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Psychology strikes out: Coleman R. Griffith and the Chicago Cubs.

Christopher D., Green (2003) Psychology strikes out: Coleman R. Griffith and the Chicago Cubs.. History of Psychology 6:pp. 267-283.

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Abstract

Coleman R. Griffith is widely known as the father of sport psychology in the United States. He directed the Research in Athletics Laboratory at the University of Illinoisin the late 1920s and early 1930s and produced many articles and books on the psychology of sport. In 1938, P. K. Wrigley, owner of the Chicago Cubs, hired him to help improve the team’s performance. Griffith and an assistant filmed and measured the players’ skills, attempting to build a “scientific” training program for the team. Many of Griffith’s subjects, most notably the managers, objected to his interference (as they saw it) and attempted to undermine his work. Griffith wrote more than 600 pages of reports on his work with the Cubs between 1938 and 1940. This article examines the content of those reports and the reasons for the failure of Griffith’s project.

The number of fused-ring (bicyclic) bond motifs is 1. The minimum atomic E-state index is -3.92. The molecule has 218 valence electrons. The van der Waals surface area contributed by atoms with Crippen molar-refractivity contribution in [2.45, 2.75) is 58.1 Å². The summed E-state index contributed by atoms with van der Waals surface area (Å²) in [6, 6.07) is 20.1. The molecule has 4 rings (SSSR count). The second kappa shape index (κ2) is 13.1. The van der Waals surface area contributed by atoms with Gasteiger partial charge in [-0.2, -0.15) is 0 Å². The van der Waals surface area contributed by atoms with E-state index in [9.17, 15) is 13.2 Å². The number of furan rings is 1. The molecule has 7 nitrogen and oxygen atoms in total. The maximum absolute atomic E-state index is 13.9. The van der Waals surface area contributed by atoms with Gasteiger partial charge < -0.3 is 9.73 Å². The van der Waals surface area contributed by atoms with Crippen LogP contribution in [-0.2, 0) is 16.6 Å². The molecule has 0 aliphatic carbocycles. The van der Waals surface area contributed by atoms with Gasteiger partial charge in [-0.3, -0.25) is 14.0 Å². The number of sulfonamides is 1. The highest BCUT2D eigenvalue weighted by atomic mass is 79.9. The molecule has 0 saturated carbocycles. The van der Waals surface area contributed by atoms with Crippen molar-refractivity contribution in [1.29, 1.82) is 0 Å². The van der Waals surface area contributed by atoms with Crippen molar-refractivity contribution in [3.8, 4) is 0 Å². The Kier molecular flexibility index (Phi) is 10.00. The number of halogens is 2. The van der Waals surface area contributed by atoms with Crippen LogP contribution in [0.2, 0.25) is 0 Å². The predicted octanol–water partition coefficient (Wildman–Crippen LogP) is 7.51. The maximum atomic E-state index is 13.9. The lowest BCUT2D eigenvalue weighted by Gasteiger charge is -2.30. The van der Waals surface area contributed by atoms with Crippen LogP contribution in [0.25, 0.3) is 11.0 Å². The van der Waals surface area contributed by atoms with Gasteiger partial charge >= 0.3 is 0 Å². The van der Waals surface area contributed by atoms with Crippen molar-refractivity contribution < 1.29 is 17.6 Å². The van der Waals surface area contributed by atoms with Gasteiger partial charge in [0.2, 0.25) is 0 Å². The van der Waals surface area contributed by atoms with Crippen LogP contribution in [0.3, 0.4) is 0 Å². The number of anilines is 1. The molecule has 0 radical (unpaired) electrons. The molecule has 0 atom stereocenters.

EPrint Type:Journal (Paginated)
Keywords:sport psychology, baseball, Griffith, Chicago Cubs, applied psychology
Subjects:History > Biography
Chronology > 20th Century
Psychology > Educational
History > Institutions
Geography > North America
ID Code:193
Deposited By:Green, Christopher D.
Deposited On:13 October 2003
Alternative Locations:http://www.yorku.ca/christo/papers/griffith-cubs.pdf